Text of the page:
The advancement here is building an OS that supports 1280x720, which actually takes a lot of work to do to look good. The HTC Vigor has a 720p phone thats going to be released soon with a 720p display that's sLCD with an RGB sub pixel layout that'll look far better running ICS than Gingerbread because of the HD screen support. Reply
  • JasonInofuentes - Friday, October 21, 2011 - link

    I too share our love for the OG Droid and have only recently retired mine. There's no doubt that we would like to see more advanced displays, the question is cost. The technology to develop IPS displays with high pixel densities and good color characteristic exist, but gets more and more expensive the larger the display. The technology to develop AMOLED displays with high pixel densities and good color characteristics exist . . . with PenTile. Without Pentile there's a matter of mass production readiness. If you want proof that it's still not economically viable, look at LG who introduced their 720p HD display, and then quit the small OLED business completely.
    In two year we've gone from small (<3.7") LCD's of the TN variety being the only game in town in phones, to much larger (>4.0") LCD's of IPS, TN, sLCD and AMOLED varieties. We are swimming in great screen technology that provides not just great images, but options. Is RGB so important to you? Then go get an SGSII, go get an Atrix 2. If you don't mind small screens, go get an iPhone, or even (as a small upgrade to your phone) a used Droid 2. We've got options, we should enjoy them!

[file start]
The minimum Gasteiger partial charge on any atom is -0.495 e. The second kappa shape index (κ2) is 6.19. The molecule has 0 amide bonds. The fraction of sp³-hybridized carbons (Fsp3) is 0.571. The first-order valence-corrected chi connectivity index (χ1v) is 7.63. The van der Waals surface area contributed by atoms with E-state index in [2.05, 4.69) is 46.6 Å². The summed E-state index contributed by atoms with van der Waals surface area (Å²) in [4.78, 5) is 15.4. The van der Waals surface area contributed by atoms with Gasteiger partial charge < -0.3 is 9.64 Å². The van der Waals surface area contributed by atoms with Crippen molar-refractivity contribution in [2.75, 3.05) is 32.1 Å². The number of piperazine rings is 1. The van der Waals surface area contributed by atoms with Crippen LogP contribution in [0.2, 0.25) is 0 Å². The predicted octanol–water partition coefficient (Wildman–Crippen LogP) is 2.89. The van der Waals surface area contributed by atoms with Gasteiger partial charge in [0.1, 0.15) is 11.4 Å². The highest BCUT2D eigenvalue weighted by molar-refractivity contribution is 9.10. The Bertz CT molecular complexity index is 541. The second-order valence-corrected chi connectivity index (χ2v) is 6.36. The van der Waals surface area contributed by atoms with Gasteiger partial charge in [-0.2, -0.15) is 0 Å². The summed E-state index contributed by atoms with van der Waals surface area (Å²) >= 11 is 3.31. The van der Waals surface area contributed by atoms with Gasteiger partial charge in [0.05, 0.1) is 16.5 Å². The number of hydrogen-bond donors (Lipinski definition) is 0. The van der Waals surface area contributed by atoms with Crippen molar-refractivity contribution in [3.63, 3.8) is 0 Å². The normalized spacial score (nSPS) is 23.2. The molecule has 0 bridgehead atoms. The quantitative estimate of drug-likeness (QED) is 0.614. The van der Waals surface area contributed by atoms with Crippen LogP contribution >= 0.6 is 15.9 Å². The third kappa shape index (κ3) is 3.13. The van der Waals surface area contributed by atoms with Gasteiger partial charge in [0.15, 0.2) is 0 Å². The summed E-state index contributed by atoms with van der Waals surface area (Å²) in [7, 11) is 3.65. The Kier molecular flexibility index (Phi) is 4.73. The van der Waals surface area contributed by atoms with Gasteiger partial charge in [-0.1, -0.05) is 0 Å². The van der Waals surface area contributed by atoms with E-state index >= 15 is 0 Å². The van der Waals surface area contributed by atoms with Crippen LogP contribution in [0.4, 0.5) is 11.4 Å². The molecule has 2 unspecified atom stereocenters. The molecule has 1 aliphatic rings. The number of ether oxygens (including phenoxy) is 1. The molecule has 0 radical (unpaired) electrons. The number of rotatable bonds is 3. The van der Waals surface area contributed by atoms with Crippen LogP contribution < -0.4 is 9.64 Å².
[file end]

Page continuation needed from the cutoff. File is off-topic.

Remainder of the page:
Jason
    Reply
  • orion2001 - Friday, October 21, 2011 - link

    Jason, I agree with you to some extent, but if the Droid could afford the screen it had...and with all the advancement in display tech in the last 2 years, I just don't see why they are getting away with putting more inferior displays into the phone.

    And it is even more painful to see, that I can get the Iphone 4S (which has the more expensive components) for $50 less than the Droid Bionic on Verizon. Most likely, the Nexus and RAZR will be even more expensive. If I was your average person who wanted to buy his first smartphone, there is no way I'd pay more for phones that are not close to proven compared to the iPhone. I've accepted that with tablets, it is harder for manufacturers to outcompete Apple on pricing due to the money Apple makes with their appstore. But at least when purchasing a phone, I always assumed that carrier subsidies would price Android and Apple phones equivalently. When the former is cheaper by $100 in comparison to the latest Android phone, you can start to question whether it is worth it.

    Make no mistake, I can't stand Apple products, and I will buy an Android phone. But if I was recommending a phone to a friend who wasn't ultra techie, I'd recommend the iPhone 4S for a better phone at a cheaper price.

    As for getting the SGSII, I really would...if it ever comes to Verizon. That is the only phone that I have really liked and been impressed by, and it is a shame that even a year down the road, I haven't seen any phone that has taken the next step forward beyond the SGSII.
    Reply